The Pragmatic Studio

Create the App



Now that we have Rails installed, it's time to start creating a Rails app!

In this exercise we'll create a new Rails app called flix. It's a super-short exercise just to get everything up and running. We'll incrementally add features to the flix app throughout subsequent exercises.

1. Generate the Skeleton App

All Rails apps have a common application directory structure and a set of supporting files. Creating all the directories and files by hand would be really tedious, not to mention being prone to error. Instead, with a single command we can generate a working Rails app. We often refer to this as a skeleton app because it's a bare-bones app that we then customize by putting some meat on the bones. Bone appétit!

  1. Start by creating a directory named rails-studio to hold the app you'll create while taking this course. Then change into that directory. The commands to do that are the same regardless of which operating system you're using, but the directory structure is slightly different.

    If you're running Mac OS X or Linux, create the rails-studio directory in your home directory (represented by the tilde character). To create the directory and change into it, type the following two commands:

    mkdir ~/rails-studio
    cd ~/rails-studio

    If you're running Windows, create the rails-studio directory in the top-level C:\ directory (represented by the backslash character) since Windows doesn't really have the concept of a user's home directory. To create the directory and change into it, type the following two commands:

    cd c:\
    mkdir \rails-studio
    cd \rails-studio
  2. Next, use the rails command to generate a new Rails app called flix:

    rails _6.1.4_ new flix

    Note: The _6.1.4_ part makes sure that the correct version of Rails is used to generate the app, in the event that you have multiple versions of Rails installed.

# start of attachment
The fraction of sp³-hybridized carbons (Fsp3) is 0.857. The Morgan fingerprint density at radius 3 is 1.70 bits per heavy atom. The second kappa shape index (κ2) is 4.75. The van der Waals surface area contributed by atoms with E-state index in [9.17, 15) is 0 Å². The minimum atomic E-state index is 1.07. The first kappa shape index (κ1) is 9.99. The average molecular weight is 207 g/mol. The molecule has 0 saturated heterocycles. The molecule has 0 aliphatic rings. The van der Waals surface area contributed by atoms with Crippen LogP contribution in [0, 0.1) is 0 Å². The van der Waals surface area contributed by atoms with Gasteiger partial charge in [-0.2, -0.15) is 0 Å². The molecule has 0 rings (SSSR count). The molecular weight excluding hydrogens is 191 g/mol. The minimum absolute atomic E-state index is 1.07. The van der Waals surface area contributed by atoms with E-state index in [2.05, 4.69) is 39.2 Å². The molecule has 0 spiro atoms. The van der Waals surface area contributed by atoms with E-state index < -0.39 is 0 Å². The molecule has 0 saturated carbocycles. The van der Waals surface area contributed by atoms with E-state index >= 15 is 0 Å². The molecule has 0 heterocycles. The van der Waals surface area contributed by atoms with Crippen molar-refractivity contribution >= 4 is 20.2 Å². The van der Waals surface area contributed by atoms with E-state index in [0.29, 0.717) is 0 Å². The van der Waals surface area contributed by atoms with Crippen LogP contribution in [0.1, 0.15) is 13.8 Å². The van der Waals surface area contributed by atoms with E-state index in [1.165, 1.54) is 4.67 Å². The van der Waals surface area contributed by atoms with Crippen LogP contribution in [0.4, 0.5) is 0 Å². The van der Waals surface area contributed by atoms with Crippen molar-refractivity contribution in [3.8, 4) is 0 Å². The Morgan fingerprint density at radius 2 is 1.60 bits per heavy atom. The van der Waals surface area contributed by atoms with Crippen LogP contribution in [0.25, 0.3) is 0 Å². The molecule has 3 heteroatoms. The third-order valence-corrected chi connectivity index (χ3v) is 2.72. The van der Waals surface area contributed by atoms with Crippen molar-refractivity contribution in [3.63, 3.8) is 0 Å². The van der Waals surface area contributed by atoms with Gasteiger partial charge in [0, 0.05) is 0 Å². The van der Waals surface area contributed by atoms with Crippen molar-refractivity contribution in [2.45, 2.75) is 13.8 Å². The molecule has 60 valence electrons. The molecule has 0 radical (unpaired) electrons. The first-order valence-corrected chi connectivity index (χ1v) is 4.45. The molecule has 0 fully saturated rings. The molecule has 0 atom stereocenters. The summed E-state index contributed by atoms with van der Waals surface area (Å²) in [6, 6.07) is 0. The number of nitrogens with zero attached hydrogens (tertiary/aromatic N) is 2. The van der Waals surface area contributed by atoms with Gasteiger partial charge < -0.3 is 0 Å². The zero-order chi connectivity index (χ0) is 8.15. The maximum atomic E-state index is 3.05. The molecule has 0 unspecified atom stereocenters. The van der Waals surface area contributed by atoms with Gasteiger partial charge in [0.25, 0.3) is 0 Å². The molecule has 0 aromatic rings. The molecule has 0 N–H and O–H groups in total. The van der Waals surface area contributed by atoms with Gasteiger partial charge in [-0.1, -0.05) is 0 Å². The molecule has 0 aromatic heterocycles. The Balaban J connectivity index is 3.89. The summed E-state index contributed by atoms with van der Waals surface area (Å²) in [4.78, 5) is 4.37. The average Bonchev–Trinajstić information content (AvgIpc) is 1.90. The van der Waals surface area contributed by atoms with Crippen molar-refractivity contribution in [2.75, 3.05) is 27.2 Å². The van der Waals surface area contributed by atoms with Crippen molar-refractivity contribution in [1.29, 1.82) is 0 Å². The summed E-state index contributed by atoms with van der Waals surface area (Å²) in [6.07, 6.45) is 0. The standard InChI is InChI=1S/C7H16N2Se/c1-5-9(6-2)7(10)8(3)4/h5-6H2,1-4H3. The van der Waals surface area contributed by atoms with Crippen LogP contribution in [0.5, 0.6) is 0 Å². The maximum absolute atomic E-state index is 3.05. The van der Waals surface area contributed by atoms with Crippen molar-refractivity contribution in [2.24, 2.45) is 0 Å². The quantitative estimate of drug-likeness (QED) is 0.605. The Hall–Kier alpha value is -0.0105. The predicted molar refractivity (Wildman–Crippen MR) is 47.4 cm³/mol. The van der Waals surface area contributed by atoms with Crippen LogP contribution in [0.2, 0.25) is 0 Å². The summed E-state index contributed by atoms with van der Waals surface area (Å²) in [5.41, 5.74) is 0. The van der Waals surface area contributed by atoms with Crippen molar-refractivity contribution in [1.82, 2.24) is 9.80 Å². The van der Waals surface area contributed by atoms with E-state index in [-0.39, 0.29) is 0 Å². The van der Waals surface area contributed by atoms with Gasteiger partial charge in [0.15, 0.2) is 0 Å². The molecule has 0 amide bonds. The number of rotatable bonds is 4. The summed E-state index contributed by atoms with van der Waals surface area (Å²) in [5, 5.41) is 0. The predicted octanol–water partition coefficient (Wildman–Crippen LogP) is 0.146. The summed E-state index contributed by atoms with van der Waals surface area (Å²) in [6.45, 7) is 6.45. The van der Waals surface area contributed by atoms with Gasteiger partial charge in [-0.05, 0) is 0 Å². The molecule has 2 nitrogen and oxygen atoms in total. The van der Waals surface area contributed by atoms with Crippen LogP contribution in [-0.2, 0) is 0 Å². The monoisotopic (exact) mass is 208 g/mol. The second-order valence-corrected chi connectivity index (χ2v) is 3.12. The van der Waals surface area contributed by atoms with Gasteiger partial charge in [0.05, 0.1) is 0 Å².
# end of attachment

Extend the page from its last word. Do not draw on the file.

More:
Running this command will generate all the standard Rails directories and supporting files inside of a new flix directory. All the required gems listed in the Gemfile will be automatically installed, as well.

  3. Go ahead and change into the new flix directory:

    cd flix
  4. Then open that directory in your code editor. For example, if you're using Visual Studio Code then you can either open the directory using the File -> Open... menu item or from the command line by typing:

    code .

    Have a quick look around at what got generated, just to get your bearings. There's a lot of stuff in there, but don't let it throw you. We'll visit each directory as needed throughout the course.

2. Run the App

The Rails application generator is kind enough to generate a working application, which means we can run it without having to first fuss around with configuration.

  1. Inside the flix application directory, start your new Rails app by typing:

    rails server

    Or, if you're the type of person who loves to show off your power moves around the office, you can use the shortcut:

    rails s

    This command starts a web server and you should see output that looks something like this:

    => Booting Puma
    => Rails 6.1.4 application starting in development
    => Run `bin/rails server --help` for more startup options
    Puma starting in single mode...
    * Puma version: 5.4.0 (ruby 3.0.4) ("Super Flight")
    *  Min threads: 5
    *  Max threads: 5
    *  Environment: development
    *          PID: 59426
    * Listening on
    * Listening on http://[::1]:3000
    Use Ctrl-C to stop

    Now you have a web server listening on port 3000 of your local machine.

  2. Next, open your favorite web browser and browse to the URL http://localhost:3000. You should see the default Rails welcome page. Yay!

    As a skeleton app this app doesn't do much (yet), but it's always good to fire up a newly-generated app and make sure everything works before customizing it.

  3. Now would be a really good time to check the information on the default Rails page to verify that you're running the correct versions of Ruby and Rails. :-)

  4. Finally, leave the app running in your current Terminal or command prompt window, and open a new session. That way you can type the commands in future exercises without having to stop and restart the server. Don't forget to change into the flix application directory in your new session.


All the exercise solutions for the movie-review app you're writing in the exercises, as well as the code for the events app we're writing in the videos, is available for download in the code bundle file (right-click to save).